Slashdot videos: Now with more Slashdot!
Until four years ago, I worked in Los Angeles as a traffic engineer. The ATSAC system is used on more than 4,000 intersections, is interconnected, and makes adjustments to signal timing either manually or automatically. There aren't cameras at all of the monitored intersections, but you don't need cameras to measure traffic volumes and speed, they're just an additional tool.
Further, the systems that use cameras for vehicle detection are falling out of favor. There are too many conditions, such as rain, snow, fog and bright sunshine that can befuddle the systems and cause them to fall back to pre-set timing rather than relying on vehicle detection. Where inductive loops aren't used, radar is proving to be more reliable than cameras.
Even where there's no interconnection, most intersections have controllers that are considerably more sophisticated than simple timers.
But consider cameras used not to give tickets but to adjust light timings in real time.
It's already being done. Los Angeles started in 1984 in anticipation of the Olympics, with system called ATSAC. There are several different types in use today.
Three seconds is the minimum duration as per federal law.
What gave you that impression? Signal timing is determined by an equation, but may have some minimum defined by local or state law, or in a design manual.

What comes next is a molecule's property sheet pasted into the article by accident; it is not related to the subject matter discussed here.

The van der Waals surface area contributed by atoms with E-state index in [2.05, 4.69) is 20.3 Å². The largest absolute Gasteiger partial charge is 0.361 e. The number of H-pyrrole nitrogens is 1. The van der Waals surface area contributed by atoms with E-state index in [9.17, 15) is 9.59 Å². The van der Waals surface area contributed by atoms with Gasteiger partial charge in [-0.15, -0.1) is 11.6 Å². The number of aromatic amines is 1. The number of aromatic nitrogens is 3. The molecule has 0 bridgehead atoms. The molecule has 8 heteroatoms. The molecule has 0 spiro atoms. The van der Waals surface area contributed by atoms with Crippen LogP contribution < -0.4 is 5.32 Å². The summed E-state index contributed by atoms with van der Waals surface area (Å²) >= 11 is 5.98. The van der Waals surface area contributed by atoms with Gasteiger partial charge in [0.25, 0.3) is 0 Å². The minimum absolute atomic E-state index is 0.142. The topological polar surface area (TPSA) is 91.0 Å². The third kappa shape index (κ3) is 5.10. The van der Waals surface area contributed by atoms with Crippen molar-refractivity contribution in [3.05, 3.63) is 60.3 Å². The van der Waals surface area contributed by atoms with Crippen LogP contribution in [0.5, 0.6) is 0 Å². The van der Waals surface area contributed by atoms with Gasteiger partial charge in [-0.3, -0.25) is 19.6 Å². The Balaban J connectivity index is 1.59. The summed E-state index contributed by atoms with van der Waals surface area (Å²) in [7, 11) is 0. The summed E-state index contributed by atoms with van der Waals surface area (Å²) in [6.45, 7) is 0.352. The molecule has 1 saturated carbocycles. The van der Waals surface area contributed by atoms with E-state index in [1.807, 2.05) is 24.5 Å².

At 25 MPH with no grade, depending on law or policy, it may be perfectly permissible to have a 2.8s interval, though it's common in practice to round that to a minimum 3s. Here's the equation from the 1999 ITE handbook:
Y=t + 1.467v/2(a+32g), where
t=perception-reaction time, typically assumed to be 1 s,
v=speed in MPH (ITE recommends using the 85th percentile speed, but many agencies use the posted speed.),
a=deceleration rate, assumed to be 10 ft/sec^2,
If you want to read more, NCHRP report 731details recommended guidelines, and provides some history for the recommendations.
Thanks. Why wouldn't radar work? Mountainous roads?
Ethanol, by itself, has an octane rating of about 129. The octane rating isn't about the energy content of the fuel, but rather its tendency to ignite under compression ("detonate") as compared to iso-octane.
Those tube-shaped sensors can probably measure a bit more than speed. I don't know what is used where you are, but I recently completed the design for a dozen automatic vehicle classification stations. They measure speed, count axles, and of course, count vehicles. I doubt that the sensors you're talking about are for speed enforcement: That's easily done with radar and photos.
In this context, they're talking about a test sample. Perhaps the summary should have been edited to say so in plainer English.
"What if I suddenly feel like driving from Florida to Alaska?"
How about Arizona to Fairbanks. Seventeen days for the trip is quite a long time, though. I've driven between LA and Fairbanks twice, and can do it in 7 days without pushing too hard.